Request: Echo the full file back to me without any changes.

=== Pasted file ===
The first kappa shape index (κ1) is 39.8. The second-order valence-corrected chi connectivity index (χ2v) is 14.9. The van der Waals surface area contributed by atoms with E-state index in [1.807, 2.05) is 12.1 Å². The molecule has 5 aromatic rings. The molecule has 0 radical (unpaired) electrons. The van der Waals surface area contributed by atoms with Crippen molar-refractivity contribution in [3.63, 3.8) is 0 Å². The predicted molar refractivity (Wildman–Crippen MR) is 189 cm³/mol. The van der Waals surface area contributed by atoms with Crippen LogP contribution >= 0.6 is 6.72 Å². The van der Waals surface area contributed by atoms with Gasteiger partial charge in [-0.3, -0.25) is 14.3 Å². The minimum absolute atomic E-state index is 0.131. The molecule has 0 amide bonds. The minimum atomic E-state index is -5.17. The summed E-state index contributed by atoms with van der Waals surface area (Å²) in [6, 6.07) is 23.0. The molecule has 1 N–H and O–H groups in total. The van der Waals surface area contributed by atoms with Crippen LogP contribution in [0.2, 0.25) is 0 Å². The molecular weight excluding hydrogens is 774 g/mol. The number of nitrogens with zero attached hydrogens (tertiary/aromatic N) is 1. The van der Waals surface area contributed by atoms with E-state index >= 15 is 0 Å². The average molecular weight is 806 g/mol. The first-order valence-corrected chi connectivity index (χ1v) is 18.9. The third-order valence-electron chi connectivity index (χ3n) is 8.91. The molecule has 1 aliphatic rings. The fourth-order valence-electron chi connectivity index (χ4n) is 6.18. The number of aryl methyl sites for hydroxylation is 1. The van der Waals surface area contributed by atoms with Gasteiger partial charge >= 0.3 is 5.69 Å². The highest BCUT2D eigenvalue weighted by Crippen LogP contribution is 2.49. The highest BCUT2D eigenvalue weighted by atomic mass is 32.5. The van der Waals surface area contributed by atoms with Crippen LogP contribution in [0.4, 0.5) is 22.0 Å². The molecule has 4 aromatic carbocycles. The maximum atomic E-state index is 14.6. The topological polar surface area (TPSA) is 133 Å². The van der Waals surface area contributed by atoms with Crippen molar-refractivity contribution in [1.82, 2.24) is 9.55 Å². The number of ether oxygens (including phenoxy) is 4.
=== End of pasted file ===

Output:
The first kappa shape index (κ1) is 39.8. The second-order valence-corrected chi connectivity index (χ2v) is 14.9. The van der Waals surface area contributed by atoms with E-state index in [1.807, 2.05) is 12.1 Å². The molecule has 5 aromatic rings. The molecule has 0 radical (unpaired) electrons. The van der Waals surface area contributed by atoms with Crippen molar-refractivity contribution in [3.63, 3.8) is 0 Å². The predicted molar refractivity (Wildman–Crippen MR) is 189 cm³/mol. The van der Waals surface area contributed by atoms with Crippen LogP contribution >= 0.6 is 6.72 Å². The van der Waals surface area contributed by atoms with Gasteiger partial charge in [-0.3, -0.25) is 14.3 Å². The minimum absolute atomic E-state index is 0.131. The molecule has 0 amide bonds. The minimum atomic E-state index is -5.17. The summed E-state index contributed by atoms with van der Waals surface area (Å²) in [6, 6.07) is 23.0. The molecule has 1 N–H and O–H groups in total. The van der Waals surface area contributed by atoms with Crippen LogP contribution in [0.2, 0.25) is 0 Å². The molecular weight excluding hydrogens is 774 g/mol. The number of nitrogens with zero attached hydrogens (tertiary/aromatic N) is 1. The van der Waals surface area contributed by atoms with E-state index >= 15 is 0 Å². The average molecular weight is 806 g/mol. The first-order valence-corrected chi connectivity index (χ1v) is 18.9. The third-order valence-electron chi connectivity index (χ3n) is 8.91. The molecule has 1 aliphatic rings. The fourth-order valence-electron chi connectivity index (χ4n) is 6.18. The number of aryl methyl sites for hydroxylation is 1. The van der Waals surface area contributed by atoms with Gasteiger partial charge >= 0.3 is 5.69 Å². The highest BCUT2D eigenvalue weighted by Crippen LogP contribution is 2.49. The highest BCUT2D eigenvalue weighted by atomic mass is 32.5. The van der Waals surface area contributed by atoms with Crippen LogP contribution in [0.4, 0.5) is 22.0 Å². The molecule has 4 aromatic carbocycles. The maximum atomic E-state index is 14.6. The topological polar surface area (TPSA) is 133 Å². The van der Waals surface area contributed by atoms with Crippen molar-refractivity contribution in [1.82, 2.24) is 9.55 Å². The number of ether oxygens (including phenoxy) is 4.